Inadequate competition, governance and regulation have led to a situation in which many Australians are not achieving an optimal outcome from superannuation, including being signed up to underperforming funds, holding unintended multiple accounts and having their balances eroded by unsuitable insurance.
That is the bottom line of the Productivity Commission’s (PC’s) third tranche assessment of Efficiency and Competitiveness in the Australian superannuation industry.
In making that assessment, the PC has delivered squarely on the terms of reference outlined by the Government more than two years’ ago, and it will be up to the Turnbull Government or its Labor successor to decide what is to be done about the shortcoming identified in the draft report.
It will be pleased with the PC’s recommendation that members should only ever be allocated to a default fund once, upon entering the workforce, and that they should be empowered to choose from a “best on show” shortlist set by an independent competitive process.
What will not please the Turnbull Government, however, is that the PC’s assessment that “most (but not all) underperforming products are in the retail segment”, but it will be pleased by the assessment that Labor’s default funds under modern awards regime has led to inadequate competition.
The PC’s draft report concluded that “rivalry between funds in the default segment is superficial, and there are signs of unhealthy competition in the choice segment (including the proliferation of over 40,000 products)”.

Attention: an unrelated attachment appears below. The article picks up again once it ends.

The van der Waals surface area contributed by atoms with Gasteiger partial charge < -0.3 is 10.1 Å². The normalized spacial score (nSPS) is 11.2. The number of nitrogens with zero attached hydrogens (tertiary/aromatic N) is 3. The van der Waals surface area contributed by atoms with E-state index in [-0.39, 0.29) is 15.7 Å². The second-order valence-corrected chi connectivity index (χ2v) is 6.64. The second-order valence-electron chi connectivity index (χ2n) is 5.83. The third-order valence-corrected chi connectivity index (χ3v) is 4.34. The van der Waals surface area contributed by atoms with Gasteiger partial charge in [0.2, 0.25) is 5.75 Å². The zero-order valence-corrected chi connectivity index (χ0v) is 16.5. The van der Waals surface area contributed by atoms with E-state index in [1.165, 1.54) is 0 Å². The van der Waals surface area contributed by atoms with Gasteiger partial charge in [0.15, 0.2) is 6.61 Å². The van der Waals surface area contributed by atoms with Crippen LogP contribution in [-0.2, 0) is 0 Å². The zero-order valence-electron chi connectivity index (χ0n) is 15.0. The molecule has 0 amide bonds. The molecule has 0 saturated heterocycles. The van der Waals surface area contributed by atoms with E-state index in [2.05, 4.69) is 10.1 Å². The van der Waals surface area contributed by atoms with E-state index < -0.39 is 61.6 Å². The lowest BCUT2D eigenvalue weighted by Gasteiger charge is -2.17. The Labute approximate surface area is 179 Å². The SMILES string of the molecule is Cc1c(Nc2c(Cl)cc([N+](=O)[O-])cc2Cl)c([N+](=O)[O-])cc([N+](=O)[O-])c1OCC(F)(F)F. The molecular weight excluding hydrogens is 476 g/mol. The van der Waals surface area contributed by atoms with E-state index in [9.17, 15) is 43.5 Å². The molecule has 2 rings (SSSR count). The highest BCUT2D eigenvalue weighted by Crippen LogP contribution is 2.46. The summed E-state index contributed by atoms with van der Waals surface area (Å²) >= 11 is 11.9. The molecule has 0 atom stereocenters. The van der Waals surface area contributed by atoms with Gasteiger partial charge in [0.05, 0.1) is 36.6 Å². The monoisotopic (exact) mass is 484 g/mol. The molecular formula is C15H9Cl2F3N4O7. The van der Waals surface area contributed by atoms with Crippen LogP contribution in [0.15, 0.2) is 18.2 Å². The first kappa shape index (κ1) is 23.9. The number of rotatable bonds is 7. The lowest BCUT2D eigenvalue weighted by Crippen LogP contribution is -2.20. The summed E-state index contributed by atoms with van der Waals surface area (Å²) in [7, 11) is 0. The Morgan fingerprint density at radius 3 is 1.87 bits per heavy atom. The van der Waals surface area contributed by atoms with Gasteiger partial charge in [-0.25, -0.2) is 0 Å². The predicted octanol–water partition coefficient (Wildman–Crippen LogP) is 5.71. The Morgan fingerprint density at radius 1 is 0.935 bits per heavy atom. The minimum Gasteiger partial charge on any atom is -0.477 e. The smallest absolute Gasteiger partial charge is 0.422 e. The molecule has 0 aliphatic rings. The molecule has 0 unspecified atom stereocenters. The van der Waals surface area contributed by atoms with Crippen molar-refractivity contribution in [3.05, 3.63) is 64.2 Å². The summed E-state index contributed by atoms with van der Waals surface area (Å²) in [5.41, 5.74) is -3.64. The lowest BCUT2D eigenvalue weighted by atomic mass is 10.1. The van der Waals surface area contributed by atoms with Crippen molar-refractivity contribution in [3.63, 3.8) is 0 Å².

It said that while the default segment outperformed the system on average, the way members were allocated to default products left some exposed to the costly risk of being defaulted into an underperforming fund.
Further, the report said the regulators focused too much on funds rather than members, with sub-par data and disclosure inhibiting accountability to members and regulators.
The PC’s draft report findings also stand to erode the MySuper outcome of the Labor-initiated Cooper Review, arguing for an elevated threshold for MySuper authorisation and more encouragement for members to get “engaged in products they can easily and safely choose from”.
“This is superior to other default models – it side-steps employers and puts decision-making back with members in a way that supports them with safer, simpler choice,” it said.
The PC’s draft report also backed the Government’s push for stronger super fund governance, especially around board appoints and mergers, and urged funds to do more to provide insurance that was valuable to members.